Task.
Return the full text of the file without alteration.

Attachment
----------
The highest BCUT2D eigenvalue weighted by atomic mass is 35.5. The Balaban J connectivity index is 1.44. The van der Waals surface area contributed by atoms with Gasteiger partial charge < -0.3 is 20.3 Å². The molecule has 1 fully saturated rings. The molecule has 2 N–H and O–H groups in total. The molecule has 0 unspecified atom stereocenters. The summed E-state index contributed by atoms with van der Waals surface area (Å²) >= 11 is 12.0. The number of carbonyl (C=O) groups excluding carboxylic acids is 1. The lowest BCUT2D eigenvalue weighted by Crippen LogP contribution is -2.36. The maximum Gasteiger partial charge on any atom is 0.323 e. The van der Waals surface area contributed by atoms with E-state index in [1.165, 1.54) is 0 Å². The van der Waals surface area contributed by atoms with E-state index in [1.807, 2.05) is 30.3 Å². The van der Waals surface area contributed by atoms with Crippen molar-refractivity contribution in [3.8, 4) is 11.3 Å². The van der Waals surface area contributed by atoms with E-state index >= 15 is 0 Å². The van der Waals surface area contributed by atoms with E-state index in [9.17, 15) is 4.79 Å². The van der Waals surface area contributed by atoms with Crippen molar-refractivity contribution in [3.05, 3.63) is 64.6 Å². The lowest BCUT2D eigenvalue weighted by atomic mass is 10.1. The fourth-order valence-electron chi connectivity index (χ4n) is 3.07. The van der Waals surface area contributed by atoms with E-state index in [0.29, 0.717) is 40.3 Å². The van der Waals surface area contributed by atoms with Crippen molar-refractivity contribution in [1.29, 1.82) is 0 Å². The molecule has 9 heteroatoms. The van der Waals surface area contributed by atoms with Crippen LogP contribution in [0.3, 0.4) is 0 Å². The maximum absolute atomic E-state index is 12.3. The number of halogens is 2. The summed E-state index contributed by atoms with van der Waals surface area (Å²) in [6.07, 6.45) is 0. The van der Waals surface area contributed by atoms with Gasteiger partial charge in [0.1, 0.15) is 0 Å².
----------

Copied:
The highest BCUT2D eigenvalue weighted by atomic mass is 35.5. The Balaban J connectivity index is 1.44. The van der Waals surface area contributed by atoms with Gasteiger partial charge < -0.3 is 20.3 Å². The molecule has 1 fully saturated rings. The molecule has 2 N–H and O–H groups in total. The molecule has 0 unspecified atom stereocenters. The summed E-state index contributed by atoms with van der Waals surface area (Å²) >= 11 is 12.0. The number of carbonyl (C=O) groups excluding carboxylic acids is 1. The lowest BCUT2D eigenvalue weighted by Crippen LogP contribution is -2.36. The maximum Gasteiger partial charge on any atom is 0.323 e. The van der Waals surface area contributed by atoms with E-state index in [1.165, 1.54) is 0 Å². The van der Waals surface area contributed by atoms with E-state index in [1.807, 2.05) is 30.3 Å². The van der Waals surface area contributed by atoms with Crippen molar-refractivity contribution in [3.8, 4) is 11.3 Å². The van der Waals surface area contributed by atoms with E-state index >= 15 is 0 Å². The van der Waals surface area contributed by atoms with E-state index in [9.17, 15) is 4.79 Å². The van der Waals surface area contributed by atoms with Crippen molar-refractivity contribution in [3.05, 3.63) is 64.6 Å². The lowest BCUT2D eigenvalue weighted by atomic mass is 10.1. The fourth-order valence-electron chi connectivity index (χ4n) is 3.07. The van der Waals surface area contributed by atoms with E-state index in [0.29, 0.717) is 40.3 Å². The van der Waals surface area contributed by atoms with Crippen molar-refractivity contribution in [1.29, 1.82) is 0 Å². The molecule has 9 heteroatoms. The van der Waals surface area contributed by atoms with Crippen LogP contribution in [0.3, 0.4) is 0 Å². The maximum absolute atomic E-state index is 12.3. The number of halogens is 2. The summed E-state index contributed by atoms with van der Waals surface area (Å²) in [6.07, 6.45) is 0. The van der Waals surface area contributed by atoms with Gasteiger partial charge in [0.1, 0.15) is 0 Å².